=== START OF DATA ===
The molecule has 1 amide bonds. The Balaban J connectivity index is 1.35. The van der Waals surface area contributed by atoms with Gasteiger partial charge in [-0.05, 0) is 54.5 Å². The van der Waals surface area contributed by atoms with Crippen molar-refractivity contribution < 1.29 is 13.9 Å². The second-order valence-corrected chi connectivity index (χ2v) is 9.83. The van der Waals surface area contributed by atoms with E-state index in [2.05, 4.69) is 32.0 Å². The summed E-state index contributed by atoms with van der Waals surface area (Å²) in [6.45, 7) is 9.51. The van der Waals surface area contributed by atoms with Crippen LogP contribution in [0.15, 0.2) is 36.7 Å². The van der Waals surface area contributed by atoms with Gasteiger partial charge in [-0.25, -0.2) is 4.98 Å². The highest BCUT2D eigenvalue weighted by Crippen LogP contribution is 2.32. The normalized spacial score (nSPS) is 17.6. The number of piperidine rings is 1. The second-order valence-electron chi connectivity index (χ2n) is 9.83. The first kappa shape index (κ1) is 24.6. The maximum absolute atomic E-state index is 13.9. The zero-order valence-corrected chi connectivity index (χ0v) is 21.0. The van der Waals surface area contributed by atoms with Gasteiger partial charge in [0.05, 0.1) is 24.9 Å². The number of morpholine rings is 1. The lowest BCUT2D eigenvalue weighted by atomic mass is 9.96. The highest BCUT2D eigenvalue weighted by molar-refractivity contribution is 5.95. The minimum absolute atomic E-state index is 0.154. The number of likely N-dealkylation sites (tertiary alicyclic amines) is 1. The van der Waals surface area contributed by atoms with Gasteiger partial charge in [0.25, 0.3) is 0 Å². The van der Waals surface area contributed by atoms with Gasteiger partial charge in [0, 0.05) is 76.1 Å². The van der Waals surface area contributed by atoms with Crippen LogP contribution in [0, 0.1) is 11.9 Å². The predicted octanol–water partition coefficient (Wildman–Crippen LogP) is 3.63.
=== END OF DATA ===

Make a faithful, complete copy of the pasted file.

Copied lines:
The molecule has 1 amide bonds. The Balaban J connectivity index is 1.35. The van der Waals surface area contributed by atoms with Gasteiger partial charge in [-0.05, 0) is 54.5 Å². The van der Waals surface area contributed by atoms with Crippen molar-refractivity contribution < 1.29 is 13.9 Å². The second-order valence-corrected chi connectivity index (χ2v) is 9.83. The van der Waals surface area contributed by atoms with E-state index in [2.05, 4.69) is 32.0 Å². The summed E-state index contributed by atoms with van der Waals surface area (Å²) in [6.45, 7) is 9.51. The van der Waals surface area contributed by atoms with Crippen LogP contribution in [0.15, 0.2) is 36.7 Å². The van der Waals surface area contributed by atoms with Gasteiger partial charge in [-0.25, -0.2) is 4.98 Å². The highest BCUT2D eigenvalue weighted by Crippen LogP contribution is 2.32. The normalized spacial score (nSPS) is 17.6. The number of piperidine rings is 1. The second-order valence-electron chi connectivity index (χ2n) is 9.83. The first kappa shape index (κ1) is 24.6. The maximum absolute atomic E-state index is 13.9. The zero-order valence-corrected chi connectivity index (χ0v) is 21.0. The van der Waals surface area contributed by atoms with Gasteiger partial charge in [0.05, 0.1) is 24.9 Å². The number of morpholine rings is 1. The lowest BCUT2D eigenvalue weighted by atomic mass is 9.96. The highest BCUT2D eigenvalue weighted by molar-refractivity contribution is 5.95. The minimum absolute atomic E-state index is 0.154. The number of likely N-dealkylation sites (tertiary alicyclic amines) is 1. The van der Waals surface area contributed by atoms with Gasteiger partial charge in [0.25, 0.3) is 0 Å². The van der Waals surface area contributed by atoms with Gasteiger partial charge in [0, 0.05) is 76.1 Å². The van der Waals surface area contributed by atoms with Crippen LogP contribution in [0, 0.1) is 11.9 Å². The predicted octanol–water partition coefficient (Wildman–Crippen LogP) is 3.63.